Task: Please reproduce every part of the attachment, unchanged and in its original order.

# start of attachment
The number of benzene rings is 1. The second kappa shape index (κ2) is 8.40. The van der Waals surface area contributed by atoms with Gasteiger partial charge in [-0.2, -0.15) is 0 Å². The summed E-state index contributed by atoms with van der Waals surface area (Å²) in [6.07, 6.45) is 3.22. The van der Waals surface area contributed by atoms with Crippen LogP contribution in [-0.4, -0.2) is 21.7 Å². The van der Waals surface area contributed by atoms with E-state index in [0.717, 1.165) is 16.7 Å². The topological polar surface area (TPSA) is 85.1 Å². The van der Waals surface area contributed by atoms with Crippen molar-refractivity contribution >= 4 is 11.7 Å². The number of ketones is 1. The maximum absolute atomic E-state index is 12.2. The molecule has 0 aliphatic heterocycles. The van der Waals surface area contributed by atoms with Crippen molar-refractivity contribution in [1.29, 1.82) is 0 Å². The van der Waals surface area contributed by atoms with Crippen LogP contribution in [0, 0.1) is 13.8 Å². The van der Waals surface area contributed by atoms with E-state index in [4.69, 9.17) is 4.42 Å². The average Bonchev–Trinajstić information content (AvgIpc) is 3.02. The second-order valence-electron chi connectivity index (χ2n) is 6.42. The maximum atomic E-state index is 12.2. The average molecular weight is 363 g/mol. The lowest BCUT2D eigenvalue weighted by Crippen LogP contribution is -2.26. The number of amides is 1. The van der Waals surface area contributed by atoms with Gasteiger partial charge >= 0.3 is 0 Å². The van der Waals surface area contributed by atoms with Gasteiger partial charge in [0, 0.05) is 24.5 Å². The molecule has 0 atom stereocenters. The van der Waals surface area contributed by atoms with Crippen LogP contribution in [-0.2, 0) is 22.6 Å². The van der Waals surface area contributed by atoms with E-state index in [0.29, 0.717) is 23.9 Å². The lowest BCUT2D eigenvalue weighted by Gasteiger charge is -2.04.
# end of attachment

The number of benzene rings is 1. The second kappa shape index (κ2) is 8.40. The van der Waals surface area contributed by atoms with Gasteiger partial charge in [-0.2, -0.15) is 0 Å². The summed E-state index contributed by atoms with van der Waals surface area (Å²) in [6.07, 6.45) is 3.22. The van der Waals surface area contributed by atoms with Crippen LogP contribution in [-0.4, -0.2) is 21.7 Å². The van der Waals surface area contributed by atoms with E-state index in [0.717, 1.165) is 16.7 Å². The topological polar surface area (TPSA) is 85.1 Å². The van der Waals surface area contributed by atoms with Crippen molar-refractivity contribution >= 4 is 11.7 Å². The number of ketones is 1. The maximum absolute atomic E-state index is 12.2. The molecule has 0 aliphatic heterocycles. The van der Waals surface area contributed by atoms with Crippen molar-refractivity contribution in [1.29, 1.82) is 0 Å². The van der Waals surface area contributed by atoms with Crippen LogP contribution in [0, 0.1) is 13.8 Å². The van der Waals surface area contributed by atoms with E-state index in [4.69, 9.17) is 4.42 Å². The average Bonchev–Trinajstić information content (AvgIpc) is 3.02. The second-order valence-electron chi connectivity index (χ2n) is 6.42. The maximum atomic E-state index is 12.2. The average molecular weight is 363 g/mol. The lowest BCUT2D eigenvalue weighted by Crippen LogP contribution is -2.26. The number of amides is 1. The van der Waals surface area contributed by atoms with Gasteiger partial charge >= 0.3 is 0 Å². The van der Waals surface area contributed by atoms with Gasteiger partial charge in [0, 0.05) is 24.5 Å². The molecule has 0 atom stereocenters. The van der Waals surface area contributed by atoms with Crippen LogP contribution in [-0.2, 0) is 22.6 Å². The van der Waals surface area contributed by atoms with E-state index in [0.29, 0.717) is 23.9 Å². The lowest BCUT2D eigenvalue weighted by Gasteiger charge is -2.04.